When it comes to your car, you leave nothing to chance. You schedule it for routine maintenance faithfully and take it in for professional treatment at the first sign of something wrong. Of course, if you are like many drivers in the country – who put off five million brake repairs each year – then that is not true at all. The truth is, vehicles are neglected all the time.
Professional car care, whether that be routine maintenance services (such as an oil change and 21-point inspection), repair procedures, or professional cleaning inside and out, is the best care you can give your car. But that doesn’t mean you can’t show it some love yourself.
For those times when you do choose to treat your car on your own, or in between professional treatments, here are a few ideas that will help to keep your car looking new without causing harm to the paint or sensitive interior surfaces.
1. Clean with car wash soap.
The best cleaning your car can get is a careful washing by hand. Unfortunately, that is only the case if done correctly, which most drivers do not. When performed improperly, what seems like a relatively simple operation, washing your car, can actually cause a lot of damage to the paint. For that reason, and because optimally a car should be washed weekly, many auto owners choose a soft-cloth automatic car wash that uses fresh, recycled water and soft foam brushes to remove dirt and contaminants.
If you choose to clean your car in the driveway, then do your car a favor and forgo the dish soap, which can have a negative effect on the paint and can strip off wax coatings intended to protect. Use a designated car wash soap instead, which is formulated for the types of contaminants that get on a car (rather than a dish) and will not hurt the paint.
While you are at it, employ a multi-bucket strategy. Rather than trying to do everything with one bucket, use two. Three is even better. One bucket is used for the soapy solution. The second is used to rinse the microfiber wash mitt after it touches the dirty car. The third can be used for cleaning wheels and wheel wells.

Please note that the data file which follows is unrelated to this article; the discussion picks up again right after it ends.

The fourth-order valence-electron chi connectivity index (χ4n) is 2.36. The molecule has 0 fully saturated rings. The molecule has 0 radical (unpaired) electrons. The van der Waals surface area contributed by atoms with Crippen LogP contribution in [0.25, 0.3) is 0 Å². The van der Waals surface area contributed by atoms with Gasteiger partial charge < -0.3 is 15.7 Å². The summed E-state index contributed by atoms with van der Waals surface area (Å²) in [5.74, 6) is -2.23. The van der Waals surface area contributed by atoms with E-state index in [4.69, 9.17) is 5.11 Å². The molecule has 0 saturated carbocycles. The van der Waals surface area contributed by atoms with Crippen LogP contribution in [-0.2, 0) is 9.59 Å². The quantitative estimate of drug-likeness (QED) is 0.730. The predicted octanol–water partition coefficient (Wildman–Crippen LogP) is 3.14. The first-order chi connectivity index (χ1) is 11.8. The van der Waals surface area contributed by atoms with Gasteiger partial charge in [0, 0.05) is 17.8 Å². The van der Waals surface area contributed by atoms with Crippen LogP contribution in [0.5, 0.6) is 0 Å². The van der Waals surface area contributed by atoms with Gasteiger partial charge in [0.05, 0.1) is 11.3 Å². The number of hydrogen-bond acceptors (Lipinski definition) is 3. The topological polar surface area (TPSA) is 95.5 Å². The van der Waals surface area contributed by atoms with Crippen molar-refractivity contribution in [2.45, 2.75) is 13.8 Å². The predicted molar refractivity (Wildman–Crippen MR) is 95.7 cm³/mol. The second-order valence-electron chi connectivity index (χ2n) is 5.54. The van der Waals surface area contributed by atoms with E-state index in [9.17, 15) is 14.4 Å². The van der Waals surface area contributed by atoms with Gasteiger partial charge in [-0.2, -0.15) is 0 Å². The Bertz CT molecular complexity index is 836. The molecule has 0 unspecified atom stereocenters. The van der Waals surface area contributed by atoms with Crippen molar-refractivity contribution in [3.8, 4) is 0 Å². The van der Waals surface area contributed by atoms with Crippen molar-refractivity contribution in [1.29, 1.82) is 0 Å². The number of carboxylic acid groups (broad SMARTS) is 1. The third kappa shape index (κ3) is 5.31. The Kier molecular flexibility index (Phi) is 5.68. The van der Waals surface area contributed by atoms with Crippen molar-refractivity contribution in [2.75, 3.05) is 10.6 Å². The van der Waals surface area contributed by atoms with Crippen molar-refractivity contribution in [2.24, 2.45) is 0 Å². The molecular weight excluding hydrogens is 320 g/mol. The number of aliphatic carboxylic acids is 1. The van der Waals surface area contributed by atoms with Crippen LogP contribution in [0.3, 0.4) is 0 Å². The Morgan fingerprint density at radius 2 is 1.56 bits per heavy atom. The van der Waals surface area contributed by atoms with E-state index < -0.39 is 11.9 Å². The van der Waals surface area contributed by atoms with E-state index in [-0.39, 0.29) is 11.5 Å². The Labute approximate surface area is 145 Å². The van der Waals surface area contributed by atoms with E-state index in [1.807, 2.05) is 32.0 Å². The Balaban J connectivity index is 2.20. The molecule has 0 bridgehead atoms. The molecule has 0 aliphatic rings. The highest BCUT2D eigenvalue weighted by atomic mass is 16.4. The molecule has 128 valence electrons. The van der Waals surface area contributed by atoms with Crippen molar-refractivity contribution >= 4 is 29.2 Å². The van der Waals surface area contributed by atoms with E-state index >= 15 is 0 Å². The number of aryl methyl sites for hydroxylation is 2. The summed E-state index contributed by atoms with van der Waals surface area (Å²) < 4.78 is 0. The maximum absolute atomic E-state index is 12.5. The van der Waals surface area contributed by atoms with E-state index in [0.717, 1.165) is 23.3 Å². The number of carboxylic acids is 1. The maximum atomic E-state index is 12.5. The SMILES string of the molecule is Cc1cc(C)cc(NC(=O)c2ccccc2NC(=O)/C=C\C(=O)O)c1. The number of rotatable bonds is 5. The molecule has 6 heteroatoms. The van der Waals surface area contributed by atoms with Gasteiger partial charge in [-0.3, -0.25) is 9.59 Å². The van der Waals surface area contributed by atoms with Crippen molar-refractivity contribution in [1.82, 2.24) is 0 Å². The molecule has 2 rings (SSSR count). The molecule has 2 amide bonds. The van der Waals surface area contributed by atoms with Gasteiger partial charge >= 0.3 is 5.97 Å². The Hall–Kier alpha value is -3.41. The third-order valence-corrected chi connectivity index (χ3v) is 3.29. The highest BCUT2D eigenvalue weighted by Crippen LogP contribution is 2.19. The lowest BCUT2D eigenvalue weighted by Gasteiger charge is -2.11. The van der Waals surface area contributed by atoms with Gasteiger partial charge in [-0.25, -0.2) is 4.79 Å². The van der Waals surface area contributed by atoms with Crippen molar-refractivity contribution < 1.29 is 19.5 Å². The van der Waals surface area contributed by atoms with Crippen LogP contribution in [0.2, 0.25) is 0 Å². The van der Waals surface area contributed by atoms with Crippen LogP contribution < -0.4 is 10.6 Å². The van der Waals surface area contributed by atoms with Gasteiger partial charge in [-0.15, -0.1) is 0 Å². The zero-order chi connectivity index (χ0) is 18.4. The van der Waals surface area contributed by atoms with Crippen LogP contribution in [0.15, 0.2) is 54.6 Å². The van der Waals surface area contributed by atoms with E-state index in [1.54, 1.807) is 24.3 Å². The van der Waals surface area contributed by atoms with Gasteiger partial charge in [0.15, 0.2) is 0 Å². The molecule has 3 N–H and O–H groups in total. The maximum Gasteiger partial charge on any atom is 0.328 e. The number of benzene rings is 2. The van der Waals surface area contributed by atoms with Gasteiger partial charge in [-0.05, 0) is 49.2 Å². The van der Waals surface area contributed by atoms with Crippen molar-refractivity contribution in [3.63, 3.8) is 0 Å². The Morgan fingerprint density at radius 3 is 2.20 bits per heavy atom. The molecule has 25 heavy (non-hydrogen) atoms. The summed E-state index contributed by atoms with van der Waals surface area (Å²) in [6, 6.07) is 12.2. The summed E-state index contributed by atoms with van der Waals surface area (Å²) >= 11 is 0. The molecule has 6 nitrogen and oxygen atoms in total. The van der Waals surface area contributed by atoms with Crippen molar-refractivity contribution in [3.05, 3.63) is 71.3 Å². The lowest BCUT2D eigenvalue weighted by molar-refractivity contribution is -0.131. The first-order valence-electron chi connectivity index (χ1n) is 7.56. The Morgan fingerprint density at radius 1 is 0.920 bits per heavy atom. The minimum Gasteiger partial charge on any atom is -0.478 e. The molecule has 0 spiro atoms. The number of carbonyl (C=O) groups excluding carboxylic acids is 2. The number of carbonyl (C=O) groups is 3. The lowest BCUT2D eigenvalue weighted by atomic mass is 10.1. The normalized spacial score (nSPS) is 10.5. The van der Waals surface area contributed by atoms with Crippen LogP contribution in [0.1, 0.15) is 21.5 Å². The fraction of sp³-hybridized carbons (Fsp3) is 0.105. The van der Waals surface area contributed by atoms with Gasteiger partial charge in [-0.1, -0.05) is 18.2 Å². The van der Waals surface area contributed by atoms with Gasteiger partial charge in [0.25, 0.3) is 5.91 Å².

2. Start from the top and work down.
Beyond using the wrong chemicals to clean a car, another mistake people make is to start cleaning at random, or to begin with the worst areas first. But a professional knows that it is essential to start at the top and work toward the bottom. Use gravity to your advantage. That way, contaminants are not being reintroduced to surfaces that have already been cleaned.
Begin by rinsing the vehicle: the roof, glass, hood and trunk lid, and so on. All of that mud and debris at the bottom of the car? Rinse it off on the way down. Keep that idea in mind all the way through the process. Once you have the loose debris rinsed off, start washing with a sudsy mitt on the roof. Then rinse. Wash the glass on one side, then rinse. Continue washing and rinsing top-down in relatively small areas to prevent the soap from drying on the surface. And do not attempt to do so in the sunlight. Work in the shade.
3. Treat the tar.
Sometimes you will find that there are contaminants on your car that cannot be removed with soap. One reason that a professional service is helpful is that different car wash chemicals are needed to clean different contaminants. Car wash soap will remove some that are water-soluble. Others require a petroleum-based cleaner, a wax-and-grease remover. Road tar is an example of this. Soap will not clean it off; you need a tar remover for that.